The chapters discussed above address the most fundamental questions of justification of the principles of justice. Sarah Williams Holtman and Sharon Byrd discuss particular theses of Kant’s political philosophy. Holtman argues against Kant’s often-criticized claim that revolution is never permissible. She explains perceptively that Kant’s own thesis that the point of the state is to secure the carrying out of justice by providing an impartial interpretation of principles of justice requires that revolution be justifiable when state institutions and laws are obviously unjust, i.e. when the state does not perform its proper function. Holtman’s argument is especially important because of its “global” character. She takes into account not only Kant’s particular theses but also the spirit of his philosophy of right.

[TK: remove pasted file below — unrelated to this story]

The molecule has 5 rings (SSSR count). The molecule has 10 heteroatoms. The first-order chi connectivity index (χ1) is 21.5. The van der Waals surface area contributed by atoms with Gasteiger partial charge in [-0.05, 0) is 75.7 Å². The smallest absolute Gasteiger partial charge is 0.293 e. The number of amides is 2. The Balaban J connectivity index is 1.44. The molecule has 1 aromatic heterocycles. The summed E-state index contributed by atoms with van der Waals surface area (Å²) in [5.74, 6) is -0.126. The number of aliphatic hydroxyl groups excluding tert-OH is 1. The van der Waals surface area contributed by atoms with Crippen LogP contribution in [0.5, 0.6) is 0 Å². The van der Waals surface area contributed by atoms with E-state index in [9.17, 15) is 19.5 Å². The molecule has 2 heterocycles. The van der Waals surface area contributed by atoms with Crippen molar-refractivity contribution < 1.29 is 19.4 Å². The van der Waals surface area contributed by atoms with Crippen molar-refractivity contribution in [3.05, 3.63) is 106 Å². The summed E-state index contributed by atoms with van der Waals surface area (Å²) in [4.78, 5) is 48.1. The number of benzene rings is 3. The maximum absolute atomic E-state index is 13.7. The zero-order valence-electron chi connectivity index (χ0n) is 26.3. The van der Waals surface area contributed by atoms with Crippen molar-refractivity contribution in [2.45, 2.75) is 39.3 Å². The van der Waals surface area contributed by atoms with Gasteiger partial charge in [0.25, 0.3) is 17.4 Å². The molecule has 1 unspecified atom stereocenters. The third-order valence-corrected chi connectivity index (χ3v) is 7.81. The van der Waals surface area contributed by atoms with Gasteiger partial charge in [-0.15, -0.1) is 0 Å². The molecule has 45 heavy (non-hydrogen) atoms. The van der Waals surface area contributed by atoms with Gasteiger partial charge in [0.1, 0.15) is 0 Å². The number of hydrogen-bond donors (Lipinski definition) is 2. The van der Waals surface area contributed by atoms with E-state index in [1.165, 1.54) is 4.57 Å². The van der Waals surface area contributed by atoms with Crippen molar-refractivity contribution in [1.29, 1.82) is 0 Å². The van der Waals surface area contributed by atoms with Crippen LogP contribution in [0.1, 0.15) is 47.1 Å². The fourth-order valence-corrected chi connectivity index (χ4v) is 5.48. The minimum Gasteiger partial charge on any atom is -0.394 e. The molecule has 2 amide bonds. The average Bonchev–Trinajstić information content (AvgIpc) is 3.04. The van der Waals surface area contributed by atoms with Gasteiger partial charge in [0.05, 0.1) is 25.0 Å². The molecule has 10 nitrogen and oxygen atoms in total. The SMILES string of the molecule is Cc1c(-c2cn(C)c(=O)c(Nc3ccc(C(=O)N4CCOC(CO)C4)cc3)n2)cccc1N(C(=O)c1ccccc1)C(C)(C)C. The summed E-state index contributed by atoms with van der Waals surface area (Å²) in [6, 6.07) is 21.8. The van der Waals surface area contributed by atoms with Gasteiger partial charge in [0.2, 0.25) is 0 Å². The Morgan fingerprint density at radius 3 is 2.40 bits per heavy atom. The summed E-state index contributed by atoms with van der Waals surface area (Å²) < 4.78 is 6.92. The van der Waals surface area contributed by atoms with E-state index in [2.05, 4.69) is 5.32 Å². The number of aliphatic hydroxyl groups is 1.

Sharon Byrd in turn discusses Kant’s theory of contracts but her approach differs from that of Holtman’s. She provides a detailed analysis of some key concepts of Kant’s theory of contracts to clarify his division of rights transferable through contracts as based on his general theory of contracts. For Kant a contract consists of two “sub-contracts”: the obligation-generating agreement to transfer something in a specified way from one party of the contract to the other, and the agreement to transfer rights to the thing contracted from one party to the other. Byrd also draws analogies between the division of rights transferable through contracts and the table of categories from Kant’s first Critique.